decided: June 3, 1975.
JOSEPH R. FLOOD AND JOHN J. DONATUCCI, APPELLANTS (BELOW),
ZONING HEARING BOARD OF HAMPDEN TOWNSHIP, APPELLEES (BELOW), AND LOY T. HEMPT AND MARGARET R. HEMPT, APPELLEES-INTERVENORS (BELOW), APPELLANTS HEREIN, AND THE TOWNSHIP OF HAMPDEN, INTERVENOR. LOY T. AND MARGARET R. HEMPT, APPELLANTS
Appeal from the Order of the Court of Common Pleas of Cumberland County in case of Joseph R. Flood and John J. Donatucci v. Zoning Hearing Board of Hampden Township and Loy T. Hempt and Margaret R. Hempt, Appellees-Intervenors, and The Township of Hampden, Intervenor, No. 692 May Term, 1974.
Richard C. Snelbaker, with him Martson and Snelbaker, for appellants.
Jerome T. Foerster, with him Richard W. Cleckner and Cleckner and Fearen, for appellees.
Robert D. Myers, with him Myers & Potteiger, for intervenor.
President Judge Bowman and Judges Crumlish, Jr., Kramer, Mencer, Rogers and Blatt. Judge Wilkinson, Jr. did not participate. Opinion by Judge Crumlish, Jr.
[ 19 Pa. Commw. Page 429]
This zoning appeal is from an order of the Court of Common Pleas of Cumberland County which revoked building permits issued to Appellants for a proposed apartment development in an R-1 residential district of Hampden Township. The lower court's decision was based upon a holding that the conditional use approval underlying the permit was invalid as issued by a municipal body other than the "governing body" mandated by section 603 of the Pennsylvania Municipalities Planning Code (MPC), Act of July 31, 1968, P.L. 805, as amended, 53 P.S. § 10603.
In Cohen v. Ford, 19 Pa. Commonwealth Ct. 417, control. The referee's opinion correctly makes the follow-the Hampden Township Zoning Ordinance invalid to the extent that they attempted to vest power to approve or disapprove an application for a conditional use in an entity other than the "governing body" mandated by Section 603 of the MPC. Appellants here concede the invalidity of Sections 302 and 1201, but argue that it would be inequitable to allow Hampden Township to now raise the invalidity of its own ordinance in revoking the building permits on "a mere technicality" after the Townships' Planning Commission and Zoning Hearing Board had approved the conditional use. While some merit might well be found in this argument as it relates to the standing of the Township, the individual appellee-protestants herein cannot have visited upon them the procedural sins of the Township. A timely appeal was taken by Appellees to both the zoning board and lower court when the building permits were issued, thus giving Appellants prompt notice that the validity of the procedure followed by them in obtaining conditional use approval was the subject of a substantial challenge. Even had Appellants expended money or incurred liabilities in good faith reliance upon the permit (an allegation not made here), they had no vested right in the permit prior to the expiration of the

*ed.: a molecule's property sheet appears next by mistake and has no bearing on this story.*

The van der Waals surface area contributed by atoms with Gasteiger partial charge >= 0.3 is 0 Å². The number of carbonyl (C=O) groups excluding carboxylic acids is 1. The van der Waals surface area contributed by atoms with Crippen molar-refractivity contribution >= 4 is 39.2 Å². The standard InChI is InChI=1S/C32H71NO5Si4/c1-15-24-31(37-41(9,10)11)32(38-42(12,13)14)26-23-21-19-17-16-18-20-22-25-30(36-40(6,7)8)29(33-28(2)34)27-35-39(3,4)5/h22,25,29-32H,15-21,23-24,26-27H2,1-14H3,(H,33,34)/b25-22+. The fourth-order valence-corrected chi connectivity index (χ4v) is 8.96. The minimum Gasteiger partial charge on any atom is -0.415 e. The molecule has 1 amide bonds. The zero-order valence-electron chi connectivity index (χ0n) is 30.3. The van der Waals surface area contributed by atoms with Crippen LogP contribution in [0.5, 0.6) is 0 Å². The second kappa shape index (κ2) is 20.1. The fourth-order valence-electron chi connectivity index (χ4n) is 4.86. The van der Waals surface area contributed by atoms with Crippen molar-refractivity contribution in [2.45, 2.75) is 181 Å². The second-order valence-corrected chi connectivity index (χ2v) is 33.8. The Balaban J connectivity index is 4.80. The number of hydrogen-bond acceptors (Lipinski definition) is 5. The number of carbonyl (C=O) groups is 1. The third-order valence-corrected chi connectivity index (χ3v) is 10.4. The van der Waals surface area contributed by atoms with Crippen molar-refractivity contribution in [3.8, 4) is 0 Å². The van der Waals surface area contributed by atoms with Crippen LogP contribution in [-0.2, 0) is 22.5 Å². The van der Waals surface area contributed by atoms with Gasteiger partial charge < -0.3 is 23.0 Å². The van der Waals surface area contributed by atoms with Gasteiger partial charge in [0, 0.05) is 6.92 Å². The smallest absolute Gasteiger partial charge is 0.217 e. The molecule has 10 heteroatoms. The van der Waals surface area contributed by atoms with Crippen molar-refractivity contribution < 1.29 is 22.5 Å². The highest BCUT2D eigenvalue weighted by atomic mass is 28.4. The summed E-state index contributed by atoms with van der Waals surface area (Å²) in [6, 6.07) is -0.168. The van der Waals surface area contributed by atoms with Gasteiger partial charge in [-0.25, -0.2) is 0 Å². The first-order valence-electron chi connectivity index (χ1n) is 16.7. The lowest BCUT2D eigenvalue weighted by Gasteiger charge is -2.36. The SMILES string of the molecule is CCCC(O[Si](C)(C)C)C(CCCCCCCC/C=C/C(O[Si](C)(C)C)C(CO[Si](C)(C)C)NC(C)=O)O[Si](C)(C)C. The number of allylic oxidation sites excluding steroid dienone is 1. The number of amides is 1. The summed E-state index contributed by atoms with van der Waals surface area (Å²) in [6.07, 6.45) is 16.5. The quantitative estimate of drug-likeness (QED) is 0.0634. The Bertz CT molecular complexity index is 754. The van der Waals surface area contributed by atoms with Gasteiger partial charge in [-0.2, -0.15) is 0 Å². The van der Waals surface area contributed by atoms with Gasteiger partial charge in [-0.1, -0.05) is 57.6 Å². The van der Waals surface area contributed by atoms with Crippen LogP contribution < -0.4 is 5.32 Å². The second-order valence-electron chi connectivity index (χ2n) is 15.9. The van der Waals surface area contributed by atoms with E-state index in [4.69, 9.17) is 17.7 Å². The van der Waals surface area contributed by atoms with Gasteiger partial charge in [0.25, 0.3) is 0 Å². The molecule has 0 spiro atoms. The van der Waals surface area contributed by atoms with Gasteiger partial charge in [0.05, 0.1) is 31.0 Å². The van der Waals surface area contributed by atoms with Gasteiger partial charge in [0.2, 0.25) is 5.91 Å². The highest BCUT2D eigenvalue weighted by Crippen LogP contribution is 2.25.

[ 19 Pa. Commw. Page 430]
appeal period available to protestants. Calabrese v. Zoning Board of Adjustment, 5 Pa. Commonwealth Ct. 444, 291 A.2d 326 (1972). Moreover, "'[a] municipal permit issued illegally or in violation of the law, or under a mistake of fact, confers no vested right or privilege on the person to whom the permit has been issued and may be revoked notwithstanding that he may have acted upon the permit; any expenditures made in reliance upon such permit are made at his peril.' Vogt v. Port Vue Borough" [170 Pa. Superior Ct. 526, 528, 85 A.2d 688, 690 (1952)]. (Emphasis original.) Pittsburgh v. Oakhouse Associates, 8 Pa. Commonwealth Ct. 349, 357, 301 A.2d 387, 392.
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